Office 97's browser discrimination

Microsoft is attempting to clear up confusion surrounding a Web site posting which leads users to believe they need IE to download a software update.

2 min read
Microsoft is attempting to clear up confusion surrounding a Web site posting which leads users to believe they need the company's Internet Explorer browser to download a software update.

The company said that due to user complaints, it is rewriting the introduction to its Office update page, after Office 97 users who attempted to download the latest service release using Netscape Communications' browser were led to believe they had to use Internet Explorer 4.01 to get the latest Office update.

The introduction states that for users to see a full listing of updated files for its Office 97 desktop application package, posted to Microsoft's Web site, downloaders must use Microsoft's Internet Explorer 4.01 browser. Netscape users can only see a "limited edition" version of the latest service release contents.

But users interpreted the message to mean that Netscape users could not download the full contents of the Office update.

One user explained the experience in an email to CNET News.com: "If you go up to the link with Netscape, the page loads halfway, then wipes clean, and says 'You are not running Internet Explorer 4.01, so you will get a limited edition. Please download IE 4.01,'" he wrote.

Office product manager John Duncan said the dual Web page strategy is not an attempt to get Netscape browser users to switch over to IE 4.01, and he insists the update will be the same for every Office 97 user regardless of what browser they use to download the patch.

Duncan insists the Office 97 SR 2 update is the same for Netscape and IE 4.01 users alike. However, on other parts of the Office site, there are add-ons, Office catalogues, and templates that take advantage of new functionality found in IE 4.01 and can only be used by that browser.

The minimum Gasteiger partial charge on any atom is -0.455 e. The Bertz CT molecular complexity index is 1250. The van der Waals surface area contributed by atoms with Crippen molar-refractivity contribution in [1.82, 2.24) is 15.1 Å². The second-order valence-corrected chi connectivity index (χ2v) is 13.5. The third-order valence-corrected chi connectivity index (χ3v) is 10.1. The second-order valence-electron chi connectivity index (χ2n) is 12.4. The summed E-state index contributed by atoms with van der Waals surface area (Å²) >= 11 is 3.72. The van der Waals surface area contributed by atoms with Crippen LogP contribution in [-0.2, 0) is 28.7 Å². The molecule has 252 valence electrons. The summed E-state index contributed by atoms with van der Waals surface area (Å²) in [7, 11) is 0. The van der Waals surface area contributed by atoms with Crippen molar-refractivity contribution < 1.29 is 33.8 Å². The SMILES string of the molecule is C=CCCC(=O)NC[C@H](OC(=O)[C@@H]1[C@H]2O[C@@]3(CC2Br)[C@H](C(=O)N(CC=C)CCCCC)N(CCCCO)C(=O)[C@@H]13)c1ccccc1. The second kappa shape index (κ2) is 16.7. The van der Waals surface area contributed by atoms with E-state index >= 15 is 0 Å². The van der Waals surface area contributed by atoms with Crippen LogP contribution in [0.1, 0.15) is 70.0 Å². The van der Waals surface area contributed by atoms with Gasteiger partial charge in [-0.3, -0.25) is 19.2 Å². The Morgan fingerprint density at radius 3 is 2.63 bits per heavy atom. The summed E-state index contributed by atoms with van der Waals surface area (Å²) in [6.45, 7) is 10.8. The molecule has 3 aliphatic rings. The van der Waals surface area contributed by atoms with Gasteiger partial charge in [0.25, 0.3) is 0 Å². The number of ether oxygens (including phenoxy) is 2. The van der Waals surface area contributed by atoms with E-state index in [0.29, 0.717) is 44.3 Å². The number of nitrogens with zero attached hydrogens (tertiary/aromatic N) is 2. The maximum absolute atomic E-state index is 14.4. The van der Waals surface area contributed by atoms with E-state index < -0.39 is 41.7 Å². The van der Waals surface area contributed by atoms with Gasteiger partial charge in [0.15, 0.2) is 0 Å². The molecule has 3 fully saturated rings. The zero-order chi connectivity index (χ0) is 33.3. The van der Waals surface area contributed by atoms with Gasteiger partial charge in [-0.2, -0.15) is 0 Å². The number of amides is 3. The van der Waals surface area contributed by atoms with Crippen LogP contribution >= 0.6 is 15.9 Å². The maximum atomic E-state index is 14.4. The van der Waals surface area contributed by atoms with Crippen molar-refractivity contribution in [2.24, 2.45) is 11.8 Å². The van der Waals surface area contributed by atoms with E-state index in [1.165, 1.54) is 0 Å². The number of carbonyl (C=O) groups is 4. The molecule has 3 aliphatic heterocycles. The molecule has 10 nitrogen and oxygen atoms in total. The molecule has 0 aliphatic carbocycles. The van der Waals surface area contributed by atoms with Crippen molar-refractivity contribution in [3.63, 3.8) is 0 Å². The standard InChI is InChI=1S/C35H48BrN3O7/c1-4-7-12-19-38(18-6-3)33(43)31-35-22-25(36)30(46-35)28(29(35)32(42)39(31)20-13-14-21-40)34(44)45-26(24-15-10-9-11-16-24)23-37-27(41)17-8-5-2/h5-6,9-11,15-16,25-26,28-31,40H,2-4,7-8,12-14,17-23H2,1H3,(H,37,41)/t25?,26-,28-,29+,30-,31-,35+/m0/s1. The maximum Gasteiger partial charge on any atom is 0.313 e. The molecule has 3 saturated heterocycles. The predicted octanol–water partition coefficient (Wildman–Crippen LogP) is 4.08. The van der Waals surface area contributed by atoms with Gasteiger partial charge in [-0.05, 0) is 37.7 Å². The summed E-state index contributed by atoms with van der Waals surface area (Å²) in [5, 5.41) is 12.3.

While the Office update files are available to users of either browser, the language from the update site seems to indicate otherwise.

"Although this limited edition contains links to all Office updates, service releases, and downloads, the full edition of Office Update has many more features, such as rich, interactive catalogs of Office downloads that let you sort, filter, and expand information. The full edition is also very fast because much of the shared formatting and scripting is only downloaded once. To experience the benefits of the full edition of OfficeUpdate, you'll need to use Microsoft Internet Explorer 4.01 or above," the company wrote.

"If this isn't discriminating I don't know what is," wrote the disgruntled user.

Microsoft now says it is changing the wording of the introduction to end the confusion.

Office users complained about the update site in postings to Internet newsgroups devoted to Office.

The circumstance is not unique to the Office update. Last year, users of Windows NT Server, the fast-growing server-side operating system, were told to use the latest version of IE--release 4.01--to install components of an "Option Pack" of updated functions.